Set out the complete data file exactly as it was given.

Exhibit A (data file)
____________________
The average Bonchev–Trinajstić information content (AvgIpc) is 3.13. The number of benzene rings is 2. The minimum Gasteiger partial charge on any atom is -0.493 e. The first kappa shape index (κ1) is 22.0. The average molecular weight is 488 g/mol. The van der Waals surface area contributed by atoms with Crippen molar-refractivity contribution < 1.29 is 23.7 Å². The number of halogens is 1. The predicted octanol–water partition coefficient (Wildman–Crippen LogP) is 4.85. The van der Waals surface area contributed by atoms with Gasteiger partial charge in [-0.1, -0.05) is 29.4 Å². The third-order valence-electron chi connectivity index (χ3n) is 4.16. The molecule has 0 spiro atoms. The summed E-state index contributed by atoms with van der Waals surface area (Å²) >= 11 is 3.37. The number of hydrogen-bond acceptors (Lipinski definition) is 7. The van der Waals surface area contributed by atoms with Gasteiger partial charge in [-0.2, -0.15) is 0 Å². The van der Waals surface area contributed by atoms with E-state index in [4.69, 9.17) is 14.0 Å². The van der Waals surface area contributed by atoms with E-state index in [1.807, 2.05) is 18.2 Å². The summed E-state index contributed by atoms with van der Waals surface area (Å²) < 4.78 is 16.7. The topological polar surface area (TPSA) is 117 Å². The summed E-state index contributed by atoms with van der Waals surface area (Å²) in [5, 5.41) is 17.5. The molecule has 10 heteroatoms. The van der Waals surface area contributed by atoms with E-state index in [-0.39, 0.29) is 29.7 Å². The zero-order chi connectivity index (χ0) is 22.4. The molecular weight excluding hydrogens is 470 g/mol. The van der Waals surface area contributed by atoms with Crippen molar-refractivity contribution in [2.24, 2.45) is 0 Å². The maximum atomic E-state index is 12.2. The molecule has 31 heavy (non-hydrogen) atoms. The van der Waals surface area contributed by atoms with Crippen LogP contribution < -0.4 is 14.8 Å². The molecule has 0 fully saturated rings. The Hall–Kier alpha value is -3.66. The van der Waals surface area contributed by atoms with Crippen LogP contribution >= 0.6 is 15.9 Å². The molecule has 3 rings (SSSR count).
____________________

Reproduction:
The average Bonchev–Trinajstić information content (AvgIpc) is 3.13. The number of benzene rings is 2. The minimum Gasteiger partial charge on any atom is -0.493 e. The first kappa shape index (κ1) is 22.0. The average molecular weight is 488 g/mol. The van der Waals surface area contributed by atoms with Crippen molar-refractivity contribution < 1.29 is 23.7 Å². The number of halogens is 1. The predicted octanol–water partition coefficient (Wildman–Crippen LogP) is 4.85. The van der Waals surface area contributed by atoms with Gasteiger partial charge in [-0.1, -0.05) is 29.4 Å². The third-order valence-electron chi connectivity index (χ3n) is 4.16. The molecule has 0 spiro atoms. The summed E-state index contributed by atoms with van der Waals surface area (Å²) >= 11 is 3.37. The number of hydrogen-bond acceptors (Lipinski definition) is 7. The van der Waals surface area contributed by atoms with Gasteiger partial charge in [-0.2, -0.15) is 0 Å². The van der Waals surface area contributed by atoms with E-state index in [4.69, 9.17) is 14.0 Å². The van der Waals surface area contributed by atoms with E-state index in [1.807, 2.05) is 18.2 Å². The summed E-state index contributed by atoms with van der Waals surface area (Å²) < 4.78 is 16.7. The topological polar surface area (TPSA) is 117 Å². The summed E-state index contributed by atoms with van der Waals surface area (Å²) in [5, 5.41) is 17.5. The molecule has 10 heteroatoms. The van der Waals surface area contributed by atoms with E-state index in [-0.39, 0.29) is 29.7 Å². The zero-order chi connectivity index (χ0) is 22.4. The molecular weight excluding hydrogens is 470 g/mol. The van der Waals surface area contributed by atoms with Crippen molar-refractivity contribution in [2.24, 2.45) is 0 Å². The maximum atomic E-state index is 12.2. The molecule has 31 heavy (non-hydrogen) atoms. The van der Waals surface area contributed by atoms with Crippen LogP contribution < -0.4 is 14.8 Å². The molecule has 0 fully saturated rings. The Hall–Kier alpha value is -3.66. The van der Waals surface area contributed by atoms with Crippen LogP contribution >= 0.6 is 15.9 Å². The molecule has 3 rings (SSSR count).